Does Freedom of Speech Make U.S. ‘Uniquely Vulnerable’ to Disinfo?

By John Friend

A prominent law professor and MSNBC legal analyst has raised concerns among free speech advocates following comments made during an interview with Rachel Maddow, one of the leading liberal pundits on the viciously partisan, anti-Trump, anti-conservative leftist network.

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University of Michigan law professor Barbara McQuade, who specializes in “mis- and disinformation” and recently published a book titled Attack from Within: How Disinformation Is Sabotaging America, argued that America’s historic and “deep commitment to free speech” makes the American people “particularly vulnerable to disinformation” campaigns.

However, what exactly qualifies as “mis- or “disinformation” is often subject to interpretation, with Deep State operatives, mainstream media hacks, and Biden administration officials regularly declaring any dissenting point of view or criticism of official government policy or narratives as mis- or disinformation that must be actively suppressed and censored, as was clearly on display during the Covid-19 pandemic and 2020 presidential election.

Biden administration officials regularly pressured leading social media platforms, for example, to suppress dissenting views on the safety and efficacy of the Covid-19 vaccines or government-imposed lockdowns and other restrictions implemented in response to the pandemic. Likewise, those expressing skepticism of the official results of the 2020 election, including former President Donald Trump himself, were routinely censored and banned from social media.

McQuade would go on to explain that the purpose of her book and research into disinformation was to help foster a “national conversation about truth and our commitment to it.” She then argued that Americans are even more susceptible to “mis- and disinformation” than other countries, specifically due to the First Amendment and our historic commitment to freedom of speech and open debate, commitments that are rapidly being undermined both in America and the wider Western world.

McQuade noted:

I think we’re more susceptible to [disinformation] than other countries, and that’s because some of our greatest strengths can also be our Achilles’ heel. So, for example, our deep commitment to free speech in our First Amendment. It is a cherished right. It’s an important right in democracy, and nobody wants to get rid of it, but it makes us vulnerable to claims [that] anything we want to do related to speech is censorship.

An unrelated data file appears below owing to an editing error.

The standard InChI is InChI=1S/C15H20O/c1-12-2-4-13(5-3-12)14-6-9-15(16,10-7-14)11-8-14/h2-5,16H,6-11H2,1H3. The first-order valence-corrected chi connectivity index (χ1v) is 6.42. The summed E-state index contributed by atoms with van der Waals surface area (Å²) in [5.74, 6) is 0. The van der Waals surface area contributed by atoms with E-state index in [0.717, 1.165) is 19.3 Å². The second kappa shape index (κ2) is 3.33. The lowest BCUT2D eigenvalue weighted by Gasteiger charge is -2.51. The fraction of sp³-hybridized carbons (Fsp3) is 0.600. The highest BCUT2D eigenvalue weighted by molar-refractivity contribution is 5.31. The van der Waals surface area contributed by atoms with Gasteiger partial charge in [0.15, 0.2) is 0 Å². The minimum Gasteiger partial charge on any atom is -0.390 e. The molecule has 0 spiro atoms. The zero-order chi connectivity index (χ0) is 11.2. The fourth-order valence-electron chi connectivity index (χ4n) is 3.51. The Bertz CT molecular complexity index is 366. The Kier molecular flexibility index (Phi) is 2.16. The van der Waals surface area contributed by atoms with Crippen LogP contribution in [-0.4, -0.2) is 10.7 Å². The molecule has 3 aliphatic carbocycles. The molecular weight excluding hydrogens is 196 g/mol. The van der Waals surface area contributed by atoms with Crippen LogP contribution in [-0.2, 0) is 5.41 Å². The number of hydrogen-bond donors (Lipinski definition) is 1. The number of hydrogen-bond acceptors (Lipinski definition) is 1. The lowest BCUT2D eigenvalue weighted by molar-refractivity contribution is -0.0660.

McQuade pointed out that the Supreme Court “has held that all fundamental rights, even the right to free speech, can be limited as long as there is a compelling governmental interest and the restriction is narrowly tailored to achieve that interest.”

“But I think any time someone tries to do anything that might limit free speech, people claim censorship,” she concluded, demonstrating the double speak and hypocrisy inherent in those wishing to suppress and censor alternative perspectives and critical analyses of political- and media-promoted narratives and policies. Limiting free speech is, in fact, censorship, a point that appears lost on pro-censorship advocates like McQuade who masquerade their anti-free speech advocacy as a righteous crusade to protect the American people from dissenting and suppressed information, i.e., “mis- and disinformation.”

Jonathan Turley, a leading legal scholar, political pundit, and law professor at George Washington University, offered a powerful critique of McQuade and other pro-censorship advocates who increasingly are dominating the classrooms, corporate boards, and leading governmental offices and agencies across the country.

Turley pointed out that:

Free speech is now portrayed as an existential threat to the country as opposed to the very thing that defines us as a free people. For some of us, free speech is a human right. In that sense, I am undeniably a free speech dinosaur who believes that the solution for bad speech is better speech. Rather than continue down the slippery slope of censorship under the guise of disinformation, we can allow citizens to reach their own conclusions in an open and robust debate.

But allowing citizens to reach their own conclusions after evaluating all perspectives and ideas is precisely what McQuade and those of her ilk are desperately seeking to ensure does not happen. America’s historic commitment to free speech and open and honest debate—political traditions that have played central roles in the development of this nation—are under attack by the political left in the name of combating “mis- and disinformation,” terms only they are allowed to define.

Americans of all political persuasions should be allowed to consider all perspectives and ideas and come to their own conclusions, rather than being dictated to by the likes of McQuade and other elites.

John Friend is a freelance author based in the Midwest and the associate editor for AFP.

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